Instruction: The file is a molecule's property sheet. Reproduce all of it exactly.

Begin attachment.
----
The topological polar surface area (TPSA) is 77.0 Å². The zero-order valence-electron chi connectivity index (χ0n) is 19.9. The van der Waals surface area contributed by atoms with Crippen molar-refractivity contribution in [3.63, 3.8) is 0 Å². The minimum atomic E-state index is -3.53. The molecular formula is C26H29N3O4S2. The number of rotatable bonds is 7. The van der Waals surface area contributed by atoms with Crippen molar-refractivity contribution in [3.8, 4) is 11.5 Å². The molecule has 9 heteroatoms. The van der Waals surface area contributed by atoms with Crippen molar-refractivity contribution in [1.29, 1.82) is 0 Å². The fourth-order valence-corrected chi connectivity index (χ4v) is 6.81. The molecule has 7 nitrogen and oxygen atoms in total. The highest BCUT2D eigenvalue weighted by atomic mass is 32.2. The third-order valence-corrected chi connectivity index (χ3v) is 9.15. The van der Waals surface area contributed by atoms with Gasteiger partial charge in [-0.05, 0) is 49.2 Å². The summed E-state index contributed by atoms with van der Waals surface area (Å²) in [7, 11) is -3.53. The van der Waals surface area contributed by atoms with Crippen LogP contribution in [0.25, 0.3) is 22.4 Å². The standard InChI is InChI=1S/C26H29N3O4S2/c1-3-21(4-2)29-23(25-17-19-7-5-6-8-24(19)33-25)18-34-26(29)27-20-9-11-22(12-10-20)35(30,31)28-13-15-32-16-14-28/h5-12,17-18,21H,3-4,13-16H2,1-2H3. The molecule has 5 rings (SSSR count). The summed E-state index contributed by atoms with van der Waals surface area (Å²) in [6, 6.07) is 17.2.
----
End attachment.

The topological polar surface area (TPSA) is 77.0 Å². The zero-order valence-electron chi connectivity index (χ0n) is 19.9. The van der Waals surface area contributed by atoms with Crippen molar-refractivity contribution in [3.63, 3.8) is 0 Å². The minimum atomic E-state index is -3.53. The molecular formula is C26H29N3O4S2. The number of rotatable bonds is 7. The van der Waals surface area contributed by atoms with Crippen molar-refractivity contribution in [3.8, 4) is 11.5 Å². The molecule has 9 heteroatoms. The van der Waals surface area contributed by atoms with Crippen molar-refractivity contribution in [1.29, 1.82) is 0 Å². The fourth-order valence-corrected chi connectivity index (χ4v) is 6.81. The molecule has 7 nitrogen and oxygen atoms in total. The highest BCUT2D eigenvalue weighted by atomic mass is 32.2. The third-order valence-corrected chi connectivity index (χ3v) is 9.15. The van der Waals surface area contributed by atoms with Gasteiger partial charge in [-0.05, 0) is 49.2 Å². The summed E-state index contributed by atoms with van der Waals surface area (Å²) in [7, 11) is -3.53. The van der Waals surface area contributed by atoms with Crippen LogP contribution in [0.25, 0.3) is 22.4 Å². The standard InChI is InChI=1S/C26H29N3O4S2/c1-3-21(4-2)29-23(25-17-19-7-5-6-8-24(19)33-25)18-34-26(29)27-20-9-11-22(12-10-20)35(30,31)28-13-15-32-16-14-28/h5-12,17-18,21H,3-4,13-16H2,1-2H3. The molecule has 5 rings (SSSR count). The summed E-state index contributed by atoms with van der Waals surface area (Å²) in [6, 6.07) is 17.2.